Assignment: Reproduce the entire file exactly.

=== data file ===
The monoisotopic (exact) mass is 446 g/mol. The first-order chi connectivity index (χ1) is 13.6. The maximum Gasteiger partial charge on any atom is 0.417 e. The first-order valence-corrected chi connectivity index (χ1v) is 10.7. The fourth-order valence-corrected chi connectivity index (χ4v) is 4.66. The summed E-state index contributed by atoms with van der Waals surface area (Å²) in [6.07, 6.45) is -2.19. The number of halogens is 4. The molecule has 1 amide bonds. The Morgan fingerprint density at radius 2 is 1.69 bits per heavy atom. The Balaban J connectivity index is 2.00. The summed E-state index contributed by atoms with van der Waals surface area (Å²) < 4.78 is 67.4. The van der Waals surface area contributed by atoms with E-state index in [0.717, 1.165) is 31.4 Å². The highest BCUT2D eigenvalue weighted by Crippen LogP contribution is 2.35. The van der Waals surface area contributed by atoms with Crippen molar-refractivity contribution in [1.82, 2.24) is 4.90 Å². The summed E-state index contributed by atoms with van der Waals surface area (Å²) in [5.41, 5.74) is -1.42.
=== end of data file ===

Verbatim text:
The monoisotopic (exact) mass is 446 g/mol. The first-order chi connectivity index (χ1) is 13.6. The maximum Gasteiger partial charge on any atom is 0.417 e. The first-order valence-corrected chi connectivity index (χ1v) is 10.7. The fourth-order valence-corrected chi connectivity index (χ4v) is 4.66. The summed E-state index contributed by atoms with van der Waals surface area (Å²) in [6.07, 6.45) is -2.19. The number of halogens is 4. The molecule has 1 amide bonds. The Morgan fingerprint density at radius 2 is 1.69 bits per heavy atom. The Balaban J connectivity index is 2.00. The summed E-state index contributed by atoms with van der Waals surface area (Å²) < 4.78 is 67.4. The van der Waals surface area contributed by atoms with E-state index in [0.717, 1.165) is 31.4 Å². The highest BCUT2D eigenvalue weighted by Crippen LogP contribution is 2.35. The van der Waals surface area contributed by atoms with Crippen molar-refractivity contribution in [1.82, 2.24) is 4.90 Å². The summed E-state index contributed by atoms with van der Waals surface area (Å²) in [5.41, 5.74) is -1.42.